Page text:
• As frustrating as it is, I’m glad I’m not alone. I may have to adopt your approach of just saying I don’t want anything, I think its easier than battling to try get them to listen to me.

      I hope all goes well for on the 6th, I will think of you both.

      • Jane, try it. You never know, it might work. Thanks for your thoughts on the 6th.

      • I used to not appreciate it when someone said they didn’t want anything, particularly if they always gave me a gift. I guess I didn’t really believe it but thought they were being polite. In recent years I’ve said that too-sometimes out of politeness, and usually because I don’t need anything or the one thing I do want is to expensive to ask for. There is an older relative in my husband’s family that always says he doesn’t need anything. Years ago it used to bug me because I thought “he is SO hard to shop for” and we always get something anyway. I finally realized we were probably giving him gobs of things he didn’t want; so it dawned on me finally to give him food! For every gift, he gets his favorite chocolates, cakes delivered for his birthday, and gift cards to his favorite restaurants. Now it is truly a joy to give him gifts he can use and enjoy and that don’t leave behind clutter.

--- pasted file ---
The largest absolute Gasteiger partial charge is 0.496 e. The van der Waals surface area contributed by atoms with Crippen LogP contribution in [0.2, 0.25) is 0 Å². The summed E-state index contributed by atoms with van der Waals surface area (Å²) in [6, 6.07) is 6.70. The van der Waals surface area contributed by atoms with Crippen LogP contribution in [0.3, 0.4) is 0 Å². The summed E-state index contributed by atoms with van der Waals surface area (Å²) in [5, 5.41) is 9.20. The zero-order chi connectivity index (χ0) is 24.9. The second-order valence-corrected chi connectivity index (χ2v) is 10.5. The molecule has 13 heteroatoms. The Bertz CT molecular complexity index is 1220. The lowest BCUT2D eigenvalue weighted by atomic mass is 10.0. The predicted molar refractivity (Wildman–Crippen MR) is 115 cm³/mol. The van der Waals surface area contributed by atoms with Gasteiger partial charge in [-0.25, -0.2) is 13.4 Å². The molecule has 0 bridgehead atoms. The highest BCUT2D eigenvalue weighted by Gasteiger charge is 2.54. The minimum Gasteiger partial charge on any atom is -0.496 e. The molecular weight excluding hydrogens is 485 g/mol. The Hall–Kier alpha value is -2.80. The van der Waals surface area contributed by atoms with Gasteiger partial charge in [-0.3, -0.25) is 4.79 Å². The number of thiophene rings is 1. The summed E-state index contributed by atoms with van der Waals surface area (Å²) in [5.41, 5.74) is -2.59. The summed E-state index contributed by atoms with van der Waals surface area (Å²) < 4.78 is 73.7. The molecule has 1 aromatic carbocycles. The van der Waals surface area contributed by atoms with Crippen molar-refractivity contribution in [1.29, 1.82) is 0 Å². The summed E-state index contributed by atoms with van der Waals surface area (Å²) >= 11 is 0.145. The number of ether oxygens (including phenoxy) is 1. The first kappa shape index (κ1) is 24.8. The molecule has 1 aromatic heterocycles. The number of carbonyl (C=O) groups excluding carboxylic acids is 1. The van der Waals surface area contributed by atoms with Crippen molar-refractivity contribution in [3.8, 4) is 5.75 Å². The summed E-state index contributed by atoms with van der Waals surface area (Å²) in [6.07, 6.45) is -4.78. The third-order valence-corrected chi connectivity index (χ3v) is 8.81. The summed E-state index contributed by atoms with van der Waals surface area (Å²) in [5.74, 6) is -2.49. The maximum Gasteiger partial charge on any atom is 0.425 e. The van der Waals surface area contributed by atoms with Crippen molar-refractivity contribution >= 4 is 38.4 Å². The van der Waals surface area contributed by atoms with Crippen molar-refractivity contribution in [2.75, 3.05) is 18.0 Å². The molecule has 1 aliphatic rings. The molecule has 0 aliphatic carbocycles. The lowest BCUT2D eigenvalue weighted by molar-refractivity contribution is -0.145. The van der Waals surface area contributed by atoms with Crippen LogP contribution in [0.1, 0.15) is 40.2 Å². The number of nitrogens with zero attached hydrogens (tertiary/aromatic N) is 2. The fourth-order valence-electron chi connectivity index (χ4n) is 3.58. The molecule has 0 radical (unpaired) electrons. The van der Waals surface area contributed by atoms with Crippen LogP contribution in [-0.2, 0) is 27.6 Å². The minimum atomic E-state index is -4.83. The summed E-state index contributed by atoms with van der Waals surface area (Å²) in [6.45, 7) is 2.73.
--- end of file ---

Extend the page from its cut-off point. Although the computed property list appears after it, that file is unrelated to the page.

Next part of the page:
• Angela – my husband has always told the kids he just wants a big bar of chocolate but they have never taken it seriously. It came up in conversation recently and the kids felt a $3-$5 bar if chocolate wasn’t enough to show their appreciation or love. And I get what they mean. So I thought maybe a variety of smaller bars in some sort of arrangement so that there was still the ‘effort’ and ‘delight’ factor in the un-wrapping.

          • Moni, another thing they might do is give him one a month. It means they have thought of him throughout the year. It would be fun to look for exotic or different ones.